Jay R, Brennan P, Brenner, et al., 2017, Alcohol consumption and the risk of renal cancers in the European Prospective Investigation into Cancer and Nutrition (EPIC). Wozniak MB, Brennan P, Brenner DR, Overvad K, Olsen A, Tjønneland A, Boutron-Ruault MC, Clavel-Chapelon F, Fagherazzi G, Katzke V, Kühn T, Boeing H, Bergmann MM, Steffen A, Naska A, Trichopoulou A, Trichopoulos D, Saieva C, Grioni S, Panico S, Tumino R, Vineis P, Bueno-de-Mesquita HB, Peeters PH, Hjartåker A, Weiderpass E, Arriola L, Molina-Montes E, Duell EJ, Santiuste C, Alonso de la Torre R, Barricarte Gurrea A, Stocks T, Johansson M, Ljungberg B, Wareham N, Khaw KT, Travis RC, Cross AJ, Murphy N, Riboli E, Scelo G.Int J Cancer. 2015 Oct 15;137(8):1953-66. [Epub 2015 Apr 28]. doi: 10.1002/ijc.29559., Urol Oncol, Vol: 35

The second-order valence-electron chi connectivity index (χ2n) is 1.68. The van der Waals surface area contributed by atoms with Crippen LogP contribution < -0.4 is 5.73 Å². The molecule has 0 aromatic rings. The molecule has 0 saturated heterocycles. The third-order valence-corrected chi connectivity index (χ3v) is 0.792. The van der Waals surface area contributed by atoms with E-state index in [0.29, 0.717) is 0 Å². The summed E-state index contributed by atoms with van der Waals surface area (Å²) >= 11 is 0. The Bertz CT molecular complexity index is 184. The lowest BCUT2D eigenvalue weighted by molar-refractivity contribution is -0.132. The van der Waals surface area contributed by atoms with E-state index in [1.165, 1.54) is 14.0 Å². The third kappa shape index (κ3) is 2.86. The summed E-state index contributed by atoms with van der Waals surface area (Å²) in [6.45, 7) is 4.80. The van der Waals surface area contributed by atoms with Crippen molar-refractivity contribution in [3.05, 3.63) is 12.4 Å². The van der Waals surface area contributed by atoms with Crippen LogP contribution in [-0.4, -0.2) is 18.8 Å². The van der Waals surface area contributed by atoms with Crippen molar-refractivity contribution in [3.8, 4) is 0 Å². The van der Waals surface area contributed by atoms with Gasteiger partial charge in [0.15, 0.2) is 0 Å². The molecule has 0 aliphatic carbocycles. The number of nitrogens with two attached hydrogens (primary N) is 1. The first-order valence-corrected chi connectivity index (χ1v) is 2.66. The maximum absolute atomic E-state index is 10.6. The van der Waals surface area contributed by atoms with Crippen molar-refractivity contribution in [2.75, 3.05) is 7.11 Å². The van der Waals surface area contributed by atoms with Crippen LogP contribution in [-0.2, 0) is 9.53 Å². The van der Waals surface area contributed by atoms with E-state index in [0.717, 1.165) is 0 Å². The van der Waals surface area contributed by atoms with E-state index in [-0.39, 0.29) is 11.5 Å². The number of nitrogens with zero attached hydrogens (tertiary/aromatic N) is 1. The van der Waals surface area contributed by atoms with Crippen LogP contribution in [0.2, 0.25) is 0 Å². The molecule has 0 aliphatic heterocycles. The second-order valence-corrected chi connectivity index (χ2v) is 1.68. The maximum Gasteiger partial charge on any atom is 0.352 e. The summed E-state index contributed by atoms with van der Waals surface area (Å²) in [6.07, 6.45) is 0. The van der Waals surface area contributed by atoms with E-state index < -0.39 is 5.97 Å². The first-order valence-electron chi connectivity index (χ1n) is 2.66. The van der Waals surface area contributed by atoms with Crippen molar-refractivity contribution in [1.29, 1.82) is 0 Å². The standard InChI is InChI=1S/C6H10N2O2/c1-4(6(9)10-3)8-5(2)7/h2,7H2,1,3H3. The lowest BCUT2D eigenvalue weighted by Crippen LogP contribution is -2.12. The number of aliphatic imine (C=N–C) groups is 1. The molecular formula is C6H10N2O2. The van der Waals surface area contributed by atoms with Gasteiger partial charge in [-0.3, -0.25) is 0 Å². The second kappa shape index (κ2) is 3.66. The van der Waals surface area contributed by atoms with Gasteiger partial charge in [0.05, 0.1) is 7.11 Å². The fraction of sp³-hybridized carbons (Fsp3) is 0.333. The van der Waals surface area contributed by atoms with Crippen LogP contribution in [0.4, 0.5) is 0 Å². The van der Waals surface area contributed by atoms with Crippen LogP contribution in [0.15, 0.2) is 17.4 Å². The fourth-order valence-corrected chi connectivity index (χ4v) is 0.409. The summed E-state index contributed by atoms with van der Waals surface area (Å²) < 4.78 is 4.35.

Epidemiologic studies have reported that moderate alcohol consumption is inversely associated with the risk of renal cancer. However, there is no information available on the associations in renal cancer subsites. From 1992 to 2010, 477,325 men and women in the European Prospective Investigation into Cancer and Nutrition cohort were followed for incident renal cancers (n = 931). Baseline and lifetime alcohol consumption was assessed by country-specific, validated dietary questionnaires. Information on past alcohol consumption was collected by lifestyle questionnaires. Hazard ratios (HRs) and 95% confidence intervals (CIs) were estimated from Cox proportional hazard models. In multivariate analysis, total alcohol consumption at baseline was inversely associated with renal cancer; the HR and 95% CI for the increasing categories of total alcohol consumption at recruitment vs. the light drinkers category were 0.78 (0.62-0.99), 0.82 (0.64-1.04), 0.70 (0.55-0.90), and 0.91 (0.63-1.30), respectively, (ptrend = 0.001). A similar relationship was observed for average lifetime alcohol consumption and for all renal cancer subsites combined or for renal parenchyma subsite. The trend was not observed in hypertensive individuals and not significant in smokers. In conclusion, moderate alcohol consumption was associated with a decreased risk of renal cancer.